Tuesday, May 8, 2012

And a Little Child Shall Lead Them

This entry is part of my general conference application series.

And a Little Child Shall Lead Them, by Boyd K. Packer
President of the Quorum of the Twelve Apostles

I teach a class of nine-yr-olds. They're not afraid of sharing the inner-workings of their families--a fact I'm sure many parents wish wasn't true! In a recent lesson, I talked to them about fairness. Using an example from our own family, I asked what they would do or say if their sibling came home from church with a delicious-looking cupcake from their class, and that the brother or sister didn't want to share.

Their universal answer: "It's not fair!"

I asked them what, if anything, their parents would do or say to such an outcry.

Their parents' universal answer: "Life's not fair."

I was comforted to know that other families deal with some of the same challenges that arise in our family, particularly the fairness issue. While we listened to conference together as a family, my wife and I looked at each other and quickly restated something that President Packer said in a "See, we're not the only ones who say this" sort of way:

It is not easy, but life was never meant to be either easy or fair.

I should note that two paragraphs earlier, President Packer said, "It is the challenge of mortality to be a worthy and responsible parent." I think that teaching children that life isn't fair (and that it's not meant to be easy or fair) is part of trying to be a worthy and responsible parent.

But it doesn't make the lesson go down any easier.

Full disclosure: my daughter is in a class at church where she often gets treats to bring home. Whenever her brothers start in on their "it's not fair" routine, to her credit, my beautiful daughter will often smile and say, "it's okay, I was going to share it with you!"

Just in time for Mother's Day is this gem from President Packer:

One of the great discoveries of parenthood is that we learn far more about what really matters from our children than we ever did from our parents. We come to recognize the truth in Isaiah’s prophecy that “a little child shall lead them."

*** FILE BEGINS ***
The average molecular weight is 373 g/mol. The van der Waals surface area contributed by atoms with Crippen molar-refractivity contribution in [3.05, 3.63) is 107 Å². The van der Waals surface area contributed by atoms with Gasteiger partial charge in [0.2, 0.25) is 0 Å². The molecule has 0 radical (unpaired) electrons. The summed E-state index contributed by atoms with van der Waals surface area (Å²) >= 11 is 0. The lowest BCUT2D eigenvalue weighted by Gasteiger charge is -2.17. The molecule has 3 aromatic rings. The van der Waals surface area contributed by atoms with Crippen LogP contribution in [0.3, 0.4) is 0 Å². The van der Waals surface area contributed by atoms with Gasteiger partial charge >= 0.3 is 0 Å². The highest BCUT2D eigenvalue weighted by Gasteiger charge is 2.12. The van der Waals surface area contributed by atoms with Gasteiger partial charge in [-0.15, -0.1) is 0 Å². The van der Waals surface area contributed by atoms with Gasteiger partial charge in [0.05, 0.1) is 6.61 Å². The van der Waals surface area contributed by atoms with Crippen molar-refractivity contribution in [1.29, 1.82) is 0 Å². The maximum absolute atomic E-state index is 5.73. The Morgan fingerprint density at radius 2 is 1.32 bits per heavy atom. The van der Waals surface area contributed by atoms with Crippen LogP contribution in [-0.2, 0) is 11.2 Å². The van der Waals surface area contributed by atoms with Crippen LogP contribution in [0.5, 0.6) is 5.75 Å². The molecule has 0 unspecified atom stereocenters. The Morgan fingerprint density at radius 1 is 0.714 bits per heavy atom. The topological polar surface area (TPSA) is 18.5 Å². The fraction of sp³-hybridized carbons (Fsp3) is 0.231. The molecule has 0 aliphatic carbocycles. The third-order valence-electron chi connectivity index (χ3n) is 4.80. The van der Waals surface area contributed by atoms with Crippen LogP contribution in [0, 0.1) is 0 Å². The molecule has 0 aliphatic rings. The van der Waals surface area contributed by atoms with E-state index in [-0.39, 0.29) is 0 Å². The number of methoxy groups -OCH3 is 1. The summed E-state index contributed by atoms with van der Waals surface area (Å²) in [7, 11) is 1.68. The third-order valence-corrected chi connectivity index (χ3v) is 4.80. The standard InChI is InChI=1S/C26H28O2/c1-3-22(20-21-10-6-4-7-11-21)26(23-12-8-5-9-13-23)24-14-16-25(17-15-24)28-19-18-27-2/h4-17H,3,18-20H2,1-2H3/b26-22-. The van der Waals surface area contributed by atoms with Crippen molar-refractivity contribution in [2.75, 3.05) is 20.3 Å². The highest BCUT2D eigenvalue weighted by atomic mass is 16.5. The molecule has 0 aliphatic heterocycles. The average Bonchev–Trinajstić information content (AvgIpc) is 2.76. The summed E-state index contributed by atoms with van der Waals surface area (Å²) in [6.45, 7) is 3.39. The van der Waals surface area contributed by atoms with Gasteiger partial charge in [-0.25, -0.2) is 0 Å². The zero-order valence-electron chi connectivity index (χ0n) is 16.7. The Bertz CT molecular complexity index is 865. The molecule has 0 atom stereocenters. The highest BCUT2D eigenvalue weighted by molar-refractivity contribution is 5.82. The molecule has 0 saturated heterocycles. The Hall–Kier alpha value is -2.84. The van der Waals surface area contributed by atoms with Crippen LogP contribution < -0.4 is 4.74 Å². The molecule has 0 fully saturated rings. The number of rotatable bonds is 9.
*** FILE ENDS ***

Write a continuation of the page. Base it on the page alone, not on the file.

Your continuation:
Sorry, Mom; I guess my children are more important than you were. (But remember that I was more important than your own parents in teaching you, although I'm sure it was through difficult courses that the learning came!)

I know, that quote has more to do with learning through doing (and the inherent mistakes) than in the quality of mothers vs. the quality of their grandchildren. But it's important to remember that the reason why I personally can learn so much from my children is because I had such a great mother! (And my dad is pretty great, too.)

So, in summary, family is important, church is important, and family-friendly church is a great combination. I liked the instruction that President Packer gave:

Priesthood leaders must be careful to make the Church family-friendly. . . Family time is sacred time and should be protected and respected. We urge our members to show devotion to their families.

So the next time you find yourself sitting near our family at church and wonder why I seem to be having such a hard time keeping my children under control, remember that my children are busy helping me learn something.

And also do what you can to get the meetings to end on time (or better yet: early). After all, long meetings with small children just aren't fair.

(See, I'm learning from my children already: "It's not fair!")

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